- The locals may know more about current American politics than you do. When I was in China in 2008, the locals quizzed me on my opinion of the presidential race. It was May. In Cuba, they rattled on about the Obama administration. Two months ago in the UK, Pegida marched against Islam touting signs that “Trump is right”. People in the world keep up with what’s going on in America. #AmericaMatters. I could do a whole post on this alone but just expect when you go to Europe (or anywhere), that people there will know something about what’s happening in the States. Best be sure to keep up yourself. For a thousand reasons.
- Speed limit is optional. Ok to be fair this only applies to the autobahn in Germany but when there is no speed limit, there is REALLY no speed limit. I maxed out at 220 km/h (about 136 MPH). And even then, cars were whizzing by me. No thanks. Where’s the ausfahrt please?
There’s so much I probably missed. What else belongs on this list?
Aha I always use loofahs or brushes, if I don’t have one I don’t use cloths either lol.
That interesting to me. Once I found out people use just their hands to get clean, I tried it once and I was like nah. Just felt slippery, like a film of soap was still on me. Gotta use something.
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#iChuckled Thanks for the info. I wasn’t aware of most, especially the wash cloth situation! 🙂
Caught me by surprise the first few times also!
What about the restroom situation. Were there coed type facilities ?
Hi there. I’ve heard that there are coed facilities in Europe. In my travels, I seem to recall encountering just one but I’m not totally sure it wasn’t just me using the men’s room because the ladies room was full LOL.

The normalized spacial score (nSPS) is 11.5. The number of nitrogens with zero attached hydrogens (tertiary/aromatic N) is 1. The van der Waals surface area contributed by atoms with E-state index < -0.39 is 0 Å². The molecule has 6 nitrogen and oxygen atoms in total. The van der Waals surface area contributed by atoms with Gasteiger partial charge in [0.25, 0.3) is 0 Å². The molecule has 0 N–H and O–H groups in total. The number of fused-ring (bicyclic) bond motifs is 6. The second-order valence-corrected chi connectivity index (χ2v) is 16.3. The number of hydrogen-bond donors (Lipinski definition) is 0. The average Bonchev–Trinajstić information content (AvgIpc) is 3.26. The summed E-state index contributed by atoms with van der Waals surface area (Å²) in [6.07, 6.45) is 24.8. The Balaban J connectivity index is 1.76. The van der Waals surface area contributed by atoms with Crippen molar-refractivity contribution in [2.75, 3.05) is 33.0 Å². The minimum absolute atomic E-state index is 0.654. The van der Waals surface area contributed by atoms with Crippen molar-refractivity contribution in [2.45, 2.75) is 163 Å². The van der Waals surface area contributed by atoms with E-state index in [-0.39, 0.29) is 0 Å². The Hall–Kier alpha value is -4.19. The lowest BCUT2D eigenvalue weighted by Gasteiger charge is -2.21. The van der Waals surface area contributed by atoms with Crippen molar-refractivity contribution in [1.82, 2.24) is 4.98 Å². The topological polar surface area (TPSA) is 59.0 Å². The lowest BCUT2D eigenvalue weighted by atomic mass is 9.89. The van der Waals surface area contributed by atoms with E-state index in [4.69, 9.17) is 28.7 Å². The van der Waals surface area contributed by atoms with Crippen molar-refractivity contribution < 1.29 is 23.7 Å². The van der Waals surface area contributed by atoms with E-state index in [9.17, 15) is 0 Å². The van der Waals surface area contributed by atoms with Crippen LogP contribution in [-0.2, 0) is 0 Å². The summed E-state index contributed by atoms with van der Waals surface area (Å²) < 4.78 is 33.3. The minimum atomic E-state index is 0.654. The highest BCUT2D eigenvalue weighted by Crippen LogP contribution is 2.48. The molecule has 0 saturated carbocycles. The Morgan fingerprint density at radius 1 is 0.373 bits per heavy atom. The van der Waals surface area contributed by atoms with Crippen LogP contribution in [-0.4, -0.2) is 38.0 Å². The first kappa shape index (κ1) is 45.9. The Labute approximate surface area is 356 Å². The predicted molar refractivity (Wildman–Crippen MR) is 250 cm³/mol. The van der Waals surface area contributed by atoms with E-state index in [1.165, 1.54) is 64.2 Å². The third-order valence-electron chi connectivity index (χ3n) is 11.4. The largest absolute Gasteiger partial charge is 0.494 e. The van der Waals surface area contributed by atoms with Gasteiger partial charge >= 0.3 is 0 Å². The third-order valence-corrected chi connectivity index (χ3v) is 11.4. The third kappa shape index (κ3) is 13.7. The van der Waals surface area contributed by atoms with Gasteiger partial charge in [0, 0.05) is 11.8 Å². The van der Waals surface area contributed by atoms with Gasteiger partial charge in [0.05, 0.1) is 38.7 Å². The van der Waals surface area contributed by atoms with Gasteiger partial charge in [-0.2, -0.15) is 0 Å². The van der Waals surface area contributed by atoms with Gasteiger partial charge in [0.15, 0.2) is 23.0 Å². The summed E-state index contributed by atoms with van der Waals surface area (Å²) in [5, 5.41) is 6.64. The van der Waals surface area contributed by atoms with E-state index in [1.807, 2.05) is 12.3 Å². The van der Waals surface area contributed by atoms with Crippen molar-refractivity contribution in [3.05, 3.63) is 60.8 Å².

You actually can get tap water in Europe, but you have to specify. I believe in French you ask for “eau au robinet” and you get free tap water that actually tastes as good as bottled anyway. Also, I don’t mind paying for bathrooms in Europe because they are squeaky clean. Compare bathrooms in train stations in the U.S. with those in Europe. Finally, lots of white people do use wash cloths to bathe. I don’t, but my mom and sister do. I think most women do and most men do not. I could be wrong about that though. Personally I feel that after a wash or two, the washcloth is dirty, whereas soap is soap, so it stays clean.
Thanks for your comment! You’re right, I got accustomed to asking for tap water (which is what I drink in the States anyway) in many countries but it still wasn’t free. I don’t recall getting water in France though. It may have been free and I missed out!
You would definitely change the wash cloths often. I’ve just always wondered how the dirt is being scrubbed off a person’s body using just their hand and some slippery soap. When I visited Cuba (nothing to do with Europe, lol) I would get so dusty walking around the streets of Old Havana that I ended up taking multiple showers a day and the wash cloths I used would be covered in dirt. Can’t imagine if I hadn’t used some sort of cloth or loofah to get all that off!
Anyway thanks for reading and I enjoyed your input.